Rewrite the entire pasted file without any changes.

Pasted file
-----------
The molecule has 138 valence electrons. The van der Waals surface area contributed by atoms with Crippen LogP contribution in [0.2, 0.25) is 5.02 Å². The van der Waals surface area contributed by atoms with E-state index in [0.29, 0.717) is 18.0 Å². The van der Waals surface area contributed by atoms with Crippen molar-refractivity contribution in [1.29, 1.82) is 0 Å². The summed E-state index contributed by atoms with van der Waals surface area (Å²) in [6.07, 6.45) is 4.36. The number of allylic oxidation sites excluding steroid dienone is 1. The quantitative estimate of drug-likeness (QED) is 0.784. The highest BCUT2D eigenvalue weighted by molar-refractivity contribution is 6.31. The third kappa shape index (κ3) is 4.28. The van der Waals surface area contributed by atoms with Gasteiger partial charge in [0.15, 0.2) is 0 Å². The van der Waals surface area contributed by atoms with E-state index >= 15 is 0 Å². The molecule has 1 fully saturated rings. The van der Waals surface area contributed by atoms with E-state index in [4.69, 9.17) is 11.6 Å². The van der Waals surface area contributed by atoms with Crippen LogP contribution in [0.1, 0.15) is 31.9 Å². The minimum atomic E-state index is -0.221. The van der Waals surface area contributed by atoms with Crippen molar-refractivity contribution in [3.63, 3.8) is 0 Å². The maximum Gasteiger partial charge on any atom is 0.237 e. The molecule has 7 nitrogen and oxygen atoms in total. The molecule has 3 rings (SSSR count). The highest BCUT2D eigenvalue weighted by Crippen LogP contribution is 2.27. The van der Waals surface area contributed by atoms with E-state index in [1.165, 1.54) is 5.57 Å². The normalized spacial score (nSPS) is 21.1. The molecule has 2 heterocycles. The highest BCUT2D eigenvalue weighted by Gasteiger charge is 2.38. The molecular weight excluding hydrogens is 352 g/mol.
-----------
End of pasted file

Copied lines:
The molecule has 138 valence electrons. The van der Waals surface area contributed by atoms with Crippen LogP contribution in [0.2, 0.25) is 5.02 Å². The van der Waals surface area contributed by atoms with E-state index in [0.29, 0.717) is 18.0 Å². The van der Waals surface area contributed by atoms with Crippen molar-refractivity contribution in [1.29, 1.82) is 0 Å². The summed E-state index contributed by atoms with van der Waals surface area (Å²) in [6.07, 6.45) is 4.36. The number of allylic oxidation sites excluding steroid dienone is 1. The quantitative estimate of drug-likeness (QED) is 0.784. The highest BCUT2D eigenvalue weighted by molar-refractivity contribution is 6.31. The third kappa shape index (κ3) is 4.28. The van der Waals surface area contributed by atoms with Gasteiger partial charge in [0.15, 0.2) is 0 Å². The van der Waals surface area contributed by atoms with E-state index >= 15 is 0 Å². The molecule has 1 fully saturated rings. The van der Waals surface area contributed by atoms with E-state index in [4.69, 9.17) is 11.6 Å². The van der Waals surface area contributed by atoms with Crippen LogP contribution in [0.1, 0.15) is 31.9 Å². The minimum atomic E-state index is -0.221. The van der Waals surface area contributed by atoms with Crippen molar-refractivity contribution in [3.63, 3.8) is 0 Å². The maximum Gasteiger partial charge on any atom is 0.237 e. The molecule has 7 nitrogen and oxygen atoms in total. The molecule has 3 rings (SSSR count). The highest BCUT2D eigenvalue weighted by Crippen LogP contribution is 2.27. The van der Waals surface area contributed by atoms with E-state index in [1.165, 1.54) is 5.57 Å². The normalized spacial score (nSPS) is 21.1. The molecule has 2 heterocycles. The highest BCUT2D eigenvalue weighted by Gasteiger charge is 2.38. The molecular weight excluding hydrogens is 352 g/mol.